Yes this one is mostly for play purposes, but our little one LOVES to be a hunter.  And what is more, she loves to be a good hunter.  We play lots of games with her where she needs to locate particular items or toys and she loves the challenge.  Calling her a hunter as she searches for things engages her in the activity we are doing.  I can see she wants to live up to her reputation as a big-game hunter!

Clever

To be honest I really struggle with the line between puffing up our children and instilling confidence in them.  One of the areas I really struggle with deciding what is appropriate is giving compliments.  But I love when we are doing an activity or playing and they come up with a great idea or do something successfully for the first time, celebrating by calling them clever!  Talking about great ideas and smart solutions with them is what I hope makes them confident when they get to the classroom later.

Friend

It is interesting the concepts we seem to almost be programmed to get without much explanation.  Friendship is one of them.  From such an early age, our little ones can understand who their friends are and can make friends as easily as walking up to someone at the park and playing.  But, as we know, later in life, the concept of friends can be a difficult one to navigate.  We try to take all the opportunities we can to talk about what it means to be a good friend to others.  We talk about sharing, being patient, and praying for those we love.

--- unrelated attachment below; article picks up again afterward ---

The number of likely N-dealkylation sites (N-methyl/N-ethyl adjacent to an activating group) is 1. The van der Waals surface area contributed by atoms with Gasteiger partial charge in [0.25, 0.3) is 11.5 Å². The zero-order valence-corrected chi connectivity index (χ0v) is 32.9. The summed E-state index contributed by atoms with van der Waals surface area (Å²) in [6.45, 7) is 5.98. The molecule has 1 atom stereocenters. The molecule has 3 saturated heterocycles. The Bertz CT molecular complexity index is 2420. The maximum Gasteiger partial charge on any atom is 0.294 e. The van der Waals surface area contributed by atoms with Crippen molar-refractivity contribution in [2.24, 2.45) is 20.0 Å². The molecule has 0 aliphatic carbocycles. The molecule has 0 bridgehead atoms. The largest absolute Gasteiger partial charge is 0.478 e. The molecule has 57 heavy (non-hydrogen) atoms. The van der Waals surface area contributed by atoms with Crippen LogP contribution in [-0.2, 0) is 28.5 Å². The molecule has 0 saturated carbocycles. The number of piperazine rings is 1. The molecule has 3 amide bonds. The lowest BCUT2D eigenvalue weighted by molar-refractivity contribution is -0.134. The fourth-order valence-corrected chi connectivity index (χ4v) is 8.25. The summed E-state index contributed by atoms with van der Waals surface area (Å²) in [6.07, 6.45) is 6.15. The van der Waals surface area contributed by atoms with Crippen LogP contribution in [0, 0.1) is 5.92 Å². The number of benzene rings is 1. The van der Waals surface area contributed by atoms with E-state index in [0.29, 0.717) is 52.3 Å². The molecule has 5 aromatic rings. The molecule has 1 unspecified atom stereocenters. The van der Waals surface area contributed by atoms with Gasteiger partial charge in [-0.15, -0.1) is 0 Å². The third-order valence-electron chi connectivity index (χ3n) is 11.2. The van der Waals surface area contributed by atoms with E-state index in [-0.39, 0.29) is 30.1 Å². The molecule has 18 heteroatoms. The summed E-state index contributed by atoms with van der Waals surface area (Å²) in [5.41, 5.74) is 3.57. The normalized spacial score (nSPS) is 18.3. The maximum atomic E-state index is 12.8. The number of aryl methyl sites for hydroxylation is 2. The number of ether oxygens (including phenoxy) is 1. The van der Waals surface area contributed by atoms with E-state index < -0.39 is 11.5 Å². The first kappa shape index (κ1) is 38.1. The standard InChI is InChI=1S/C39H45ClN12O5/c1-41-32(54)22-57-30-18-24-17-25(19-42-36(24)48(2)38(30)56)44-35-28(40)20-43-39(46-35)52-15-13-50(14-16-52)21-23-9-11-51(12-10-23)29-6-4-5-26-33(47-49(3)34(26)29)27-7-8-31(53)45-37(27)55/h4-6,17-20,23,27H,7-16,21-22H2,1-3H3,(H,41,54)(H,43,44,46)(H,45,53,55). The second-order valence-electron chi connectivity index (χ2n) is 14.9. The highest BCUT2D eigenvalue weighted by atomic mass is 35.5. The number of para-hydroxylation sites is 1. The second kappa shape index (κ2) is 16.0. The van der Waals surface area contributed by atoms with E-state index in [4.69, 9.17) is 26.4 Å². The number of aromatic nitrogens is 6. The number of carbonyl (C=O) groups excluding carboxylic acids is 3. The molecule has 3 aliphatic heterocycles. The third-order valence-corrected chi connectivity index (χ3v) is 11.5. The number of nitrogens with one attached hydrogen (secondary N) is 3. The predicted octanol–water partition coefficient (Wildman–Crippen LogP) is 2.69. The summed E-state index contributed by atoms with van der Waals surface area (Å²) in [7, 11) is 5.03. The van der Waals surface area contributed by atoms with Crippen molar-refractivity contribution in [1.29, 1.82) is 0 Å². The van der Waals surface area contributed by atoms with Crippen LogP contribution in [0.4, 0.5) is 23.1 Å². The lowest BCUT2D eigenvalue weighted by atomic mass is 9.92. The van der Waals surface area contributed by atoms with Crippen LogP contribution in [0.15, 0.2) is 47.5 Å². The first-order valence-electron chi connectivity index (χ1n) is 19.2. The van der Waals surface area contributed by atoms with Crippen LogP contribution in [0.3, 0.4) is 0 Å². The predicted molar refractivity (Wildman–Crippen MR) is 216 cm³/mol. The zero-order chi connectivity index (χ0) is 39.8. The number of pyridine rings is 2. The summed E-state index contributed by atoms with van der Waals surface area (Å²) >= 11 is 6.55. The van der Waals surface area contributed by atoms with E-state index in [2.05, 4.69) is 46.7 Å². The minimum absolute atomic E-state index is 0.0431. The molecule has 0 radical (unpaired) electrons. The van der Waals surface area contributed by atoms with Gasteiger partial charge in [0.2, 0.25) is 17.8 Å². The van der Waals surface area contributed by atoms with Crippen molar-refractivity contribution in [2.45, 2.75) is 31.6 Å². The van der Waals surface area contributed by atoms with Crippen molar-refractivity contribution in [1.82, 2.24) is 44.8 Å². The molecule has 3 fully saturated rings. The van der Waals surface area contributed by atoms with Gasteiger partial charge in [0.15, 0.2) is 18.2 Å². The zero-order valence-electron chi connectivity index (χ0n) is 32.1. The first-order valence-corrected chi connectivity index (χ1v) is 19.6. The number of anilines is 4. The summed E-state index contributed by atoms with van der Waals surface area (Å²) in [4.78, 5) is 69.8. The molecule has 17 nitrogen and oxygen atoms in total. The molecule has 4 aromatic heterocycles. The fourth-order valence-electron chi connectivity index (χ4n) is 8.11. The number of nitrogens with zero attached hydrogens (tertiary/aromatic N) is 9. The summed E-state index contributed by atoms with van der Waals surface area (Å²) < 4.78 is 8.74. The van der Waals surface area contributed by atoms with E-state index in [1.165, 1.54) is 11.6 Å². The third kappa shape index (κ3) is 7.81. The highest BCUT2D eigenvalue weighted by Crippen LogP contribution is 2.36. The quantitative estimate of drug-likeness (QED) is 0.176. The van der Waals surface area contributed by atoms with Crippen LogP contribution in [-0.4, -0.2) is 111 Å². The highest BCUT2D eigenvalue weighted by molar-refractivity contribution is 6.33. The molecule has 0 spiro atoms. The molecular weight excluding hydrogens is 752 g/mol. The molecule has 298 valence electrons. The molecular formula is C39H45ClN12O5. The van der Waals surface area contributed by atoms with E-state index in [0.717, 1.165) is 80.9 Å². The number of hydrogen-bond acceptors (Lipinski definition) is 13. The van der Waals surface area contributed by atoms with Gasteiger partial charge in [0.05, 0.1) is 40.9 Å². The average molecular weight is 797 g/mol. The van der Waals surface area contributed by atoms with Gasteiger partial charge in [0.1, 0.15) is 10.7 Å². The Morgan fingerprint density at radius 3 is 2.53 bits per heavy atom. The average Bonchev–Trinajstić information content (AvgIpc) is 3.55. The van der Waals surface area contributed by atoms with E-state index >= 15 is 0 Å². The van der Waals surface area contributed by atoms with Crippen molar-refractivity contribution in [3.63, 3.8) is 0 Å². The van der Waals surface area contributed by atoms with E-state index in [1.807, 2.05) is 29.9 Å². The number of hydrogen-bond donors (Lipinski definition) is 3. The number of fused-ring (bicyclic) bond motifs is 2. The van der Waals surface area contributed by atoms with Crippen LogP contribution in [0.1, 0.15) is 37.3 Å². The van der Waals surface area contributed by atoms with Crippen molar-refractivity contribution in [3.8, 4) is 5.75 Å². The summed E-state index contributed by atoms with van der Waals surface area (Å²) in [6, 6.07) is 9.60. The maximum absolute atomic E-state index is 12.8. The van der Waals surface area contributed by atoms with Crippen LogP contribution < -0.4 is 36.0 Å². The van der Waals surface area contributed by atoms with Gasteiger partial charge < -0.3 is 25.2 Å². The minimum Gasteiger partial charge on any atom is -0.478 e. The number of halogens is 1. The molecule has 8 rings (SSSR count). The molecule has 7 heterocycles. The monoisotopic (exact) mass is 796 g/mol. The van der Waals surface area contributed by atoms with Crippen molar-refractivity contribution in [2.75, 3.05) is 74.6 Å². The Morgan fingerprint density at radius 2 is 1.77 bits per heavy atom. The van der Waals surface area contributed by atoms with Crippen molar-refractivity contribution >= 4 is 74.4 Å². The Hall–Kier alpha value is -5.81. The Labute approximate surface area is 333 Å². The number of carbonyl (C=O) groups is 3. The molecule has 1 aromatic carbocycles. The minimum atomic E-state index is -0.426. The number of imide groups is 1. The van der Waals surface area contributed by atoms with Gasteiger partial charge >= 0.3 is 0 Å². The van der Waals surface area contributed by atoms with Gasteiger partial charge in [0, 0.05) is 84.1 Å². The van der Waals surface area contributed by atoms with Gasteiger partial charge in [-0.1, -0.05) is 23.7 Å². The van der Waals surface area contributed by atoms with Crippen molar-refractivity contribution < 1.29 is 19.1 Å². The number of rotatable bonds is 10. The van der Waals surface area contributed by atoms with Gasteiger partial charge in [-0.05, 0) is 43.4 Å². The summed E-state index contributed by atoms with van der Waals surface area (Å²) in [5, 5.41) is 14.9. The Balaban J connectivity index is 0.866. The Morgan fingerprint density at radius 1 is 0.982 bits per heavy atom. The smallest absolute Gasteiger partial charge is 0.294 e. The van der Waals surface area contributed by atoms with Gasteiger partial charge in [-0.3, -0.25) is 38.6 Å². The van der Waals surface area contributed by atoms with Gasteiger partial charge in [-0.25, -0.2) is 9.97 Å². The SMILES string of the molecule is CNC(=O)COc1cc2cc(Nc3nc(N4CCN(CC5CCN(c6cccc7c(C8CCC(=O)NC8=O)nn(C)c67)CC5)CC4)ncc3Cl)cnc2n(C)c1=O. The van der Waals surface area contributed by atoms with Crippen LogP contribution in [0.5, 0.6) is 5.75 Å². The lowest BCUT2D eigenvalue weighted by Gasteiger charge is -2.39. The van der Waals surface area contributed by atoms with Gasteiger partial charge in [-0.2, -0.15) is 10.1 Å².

Promise-Keeper

Our latest name we are working on is promise-keeper.  And though I have some reservations about how this is going considering our eldest’s age and her broken-heartedness over the times she breaks her promises; she wants so badly to be a promise-keeper like Jesus.  We have gone over a few times what being a promise-keeper involves (“doing what you say you are going to do”) and that Jesus is a promise-keeper.  She is fully aware of what her promises are and when she breaks them, she says, “I broke my promise, I am not like Jesus anymore.” So I see the early seeds of an understanding of our brokenness that encourages me to keep asking her if she is a promise-keeper.  So far this is less a name we call her than a name she may be able to earn one day.

Have you thought about the names you call your kids?  What do you call your kids and how do they react to it?  I would love to hear from you!

 

This post was shared on Pinterest   Titus 2 Tuesday

Categories: Devotion | Growing Up

34 Responses to “The Power of Calling Your Kids (Good) Names”

  1. katepickle says:

    Love this!!